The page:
According to you, what are the main reasons that have led to the gradual weakening of Air India? 
The merger of Air India with Indian Airlines led to the downfall. The merger was a disaster because they were both culturally different entities with different pay scales, different processes, different kinds of aircraft and most of all different mindsets. This merger was an exercise imposed on two organisations that were doing well independently, which led to a deep dive into losses and debt. 

After the merger, the losses went sky high. At that stressed time, the airline also decided to buy planes though that was a good thing because if those aircraft had not been bought, Air India would have had zero planes at present. What was not good was making the airline take loans to buy new aircraft thereby stressing it further. Subsequently, the government decided to demerge the airline and form separate subsidiaries for ground handling and engineering thereby adding to the already compounding mess. All this together made the airline go into a nosedive and remain in losses for almost ten years. Being in red for ten years continuously was also a gross management failure.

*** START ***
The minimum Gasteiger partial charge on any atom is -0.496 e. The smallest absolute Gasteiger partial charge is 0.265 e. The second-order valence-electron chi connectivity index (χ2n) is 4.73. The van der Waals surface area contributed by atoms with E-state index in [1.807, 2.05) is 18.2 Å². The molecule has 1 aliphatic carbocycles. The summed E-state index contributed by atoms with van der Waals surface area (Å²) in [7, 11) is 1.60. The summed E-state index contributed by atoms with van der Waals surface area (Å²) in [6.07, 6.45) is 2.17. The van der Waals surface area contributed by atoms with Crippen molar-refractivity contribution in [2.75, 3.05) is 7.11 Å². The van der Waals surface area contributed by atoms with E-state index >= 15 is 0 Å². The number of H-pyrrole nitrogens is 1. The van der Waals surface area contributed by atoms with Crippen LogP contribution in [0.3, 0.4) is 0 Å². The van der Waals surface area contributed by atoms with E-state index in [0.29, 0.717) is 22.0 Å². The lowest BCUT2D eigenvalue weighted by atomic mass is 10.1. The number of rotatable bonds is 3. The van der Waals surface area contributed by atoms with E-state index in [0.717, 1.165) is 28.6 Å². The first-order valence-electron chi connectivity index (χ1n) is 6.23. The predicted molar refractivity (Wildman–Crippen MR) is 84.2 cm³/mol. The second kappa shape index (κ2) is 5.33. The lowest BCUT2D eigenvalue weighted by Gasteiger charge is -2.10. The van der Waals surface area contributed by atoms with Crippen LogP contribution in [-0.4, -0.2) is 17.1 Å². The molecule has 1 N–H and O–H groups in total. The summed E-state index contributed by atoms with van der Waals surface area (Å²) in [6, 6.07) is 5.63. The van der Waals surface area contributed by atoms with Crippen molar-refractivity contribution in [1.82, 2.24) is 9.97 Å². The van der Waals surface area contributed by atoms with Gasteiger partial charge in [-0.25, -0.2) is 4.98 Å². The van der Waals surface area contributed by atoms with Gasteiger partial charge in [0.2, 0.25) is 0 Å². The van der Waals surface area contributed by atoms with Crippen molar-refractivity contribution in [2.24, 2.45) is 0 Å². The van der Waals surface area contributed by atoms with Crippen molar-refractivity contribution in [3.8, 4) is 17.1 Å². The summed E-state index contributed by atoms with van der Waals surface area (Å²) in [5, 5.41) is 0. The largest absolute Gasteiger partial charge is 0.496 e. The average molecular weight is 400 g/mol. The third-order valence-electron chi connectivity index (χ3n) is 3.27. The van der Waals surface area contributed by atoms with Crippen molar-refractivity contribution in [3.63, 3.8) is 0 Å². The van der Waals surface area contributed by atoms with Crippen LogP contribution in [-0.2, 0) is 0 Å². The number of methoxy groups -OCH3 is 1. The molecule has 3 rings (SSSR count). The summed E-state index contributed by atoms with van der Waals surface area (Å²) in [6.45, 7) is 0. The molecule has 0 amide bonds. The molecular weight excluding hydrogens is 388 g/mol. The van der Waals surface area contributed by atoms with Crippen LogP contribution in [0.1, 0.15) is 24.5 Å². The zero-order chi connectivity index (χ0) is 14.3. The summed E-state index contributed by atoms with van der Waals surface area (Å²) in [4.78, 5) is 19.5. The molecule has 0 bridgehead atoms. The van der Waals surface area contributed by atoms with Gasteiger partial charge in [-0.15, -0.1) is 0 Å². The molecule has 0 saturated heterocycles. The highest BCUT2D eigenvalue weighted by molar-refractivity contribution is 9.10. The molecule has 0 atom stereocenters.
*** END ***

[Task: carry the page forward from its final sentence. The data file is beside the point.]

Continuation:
As per CAPA, FY20 will see significant losses posted by the airline sector. What are the challenges being faced by the sector as a whole? 
The biggest challenge for airlines is the cut-throat competition with fares going down rapidly in real terms. The airline pricing mechanism with competition was thrown intends to bring fares down. From Delhi to Mumbai the average fares are still Rs 5,000 the same as almost two decades back. Costs have gone up substantially over time while the fares have not kept pace and therein lies a very serious problem that somehow needs to be addressed.